Author Topic: Μέτωπο Αναρχοκαπιταλιστικού Πολέμου  (Read 535 times)

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Nationalism (in the European sense) is leftism; and Catalonian, Basque, and Gallegan (Galician) nationalism naturally assumed a radically leftist character opposing “Castilian” centralization. Hence, in Madrid, almost all movements promoting local rights and privileges, be they political or ethnic, are suspect as leftist, as automatically opposed to the present regime as well as to the unity of Spain. (Spain is “Una, Grande, Libre”!) Oddly enough—but understandable to anybody with a real knowledge of Spanish history—the extreme right in Spain, represented, naturally, by the Carlists and not at all by the Falangists, is federalistic (“localistic,” anticentralistic) in the European sense.

The Carlists are opposed to the centralizing tendencies of Madrid and when late in 1964 the central government made an effort to cancel the privileges of Navarra, the fueros, the Carlists of Navarra, nearly issued a call to rebellion—at which point the government quickly declared its own preparatory steps as a “mistake” and backed down.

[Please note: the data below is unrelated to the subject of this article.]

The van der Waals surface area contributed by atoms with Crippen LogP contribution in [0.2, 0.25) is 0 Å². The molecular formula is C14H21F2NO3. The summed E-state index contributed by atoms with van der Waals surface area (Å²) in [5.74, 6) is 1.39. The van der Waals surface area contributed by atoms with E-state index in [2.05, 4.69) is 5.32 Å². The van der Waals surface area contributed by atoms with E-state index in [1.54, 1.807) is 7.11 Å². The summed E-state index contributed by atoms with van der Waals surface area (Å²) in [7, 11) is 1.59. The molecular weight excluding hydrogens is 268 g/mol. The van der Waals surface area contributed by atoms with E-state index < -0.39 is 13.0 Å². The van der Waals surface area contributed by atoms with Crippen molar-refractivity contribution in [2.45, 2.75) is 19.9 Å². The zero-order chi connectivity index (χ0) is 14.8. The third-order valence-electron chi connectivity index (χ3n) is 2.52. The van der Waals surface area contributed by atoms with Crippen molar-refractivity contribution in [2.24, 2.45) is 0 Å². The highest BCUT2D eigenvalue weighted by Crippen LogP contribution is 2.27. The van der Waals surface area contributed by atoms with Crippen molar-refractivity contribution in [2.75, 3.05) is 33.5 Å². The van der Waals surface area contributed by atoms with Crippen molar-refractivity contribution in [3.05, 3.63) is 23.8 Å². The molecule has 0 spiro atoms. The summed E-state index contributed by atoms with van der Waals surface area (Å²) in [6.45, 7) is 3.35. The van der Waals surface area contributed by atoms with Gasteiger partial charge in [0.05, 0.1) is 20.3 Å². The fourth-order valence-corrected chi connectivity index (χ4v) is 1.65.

All conservative movements in Europe are federalistic and opposed to centralization.

Thus we encounter in Catalonia, for instance, a desire for autonomy and the cultivation of the Catalan language among the supporters of the extreme right as well as the left. The notorious Catalonian Anarchists always have been supporters of autonomy, but formal anarchism has always been a curious mixtum compositum. Its ultimate vistas were leftist, socialistic in essence, but its temper was rightist. Much of present-day “communism” in Italy and Spain is merely “popularly misunderstood anarchism.” But, on the other hand, it is also significant that in 1937 open war broke out in Barcelona between the Communists and the Anarchists. And it was the Anarchists who resisted the Communists in Russia longer than any other group, until in 1924 they were literally exterminated in all Soviet jails and camps. Hope of “taming” them had been abandoned.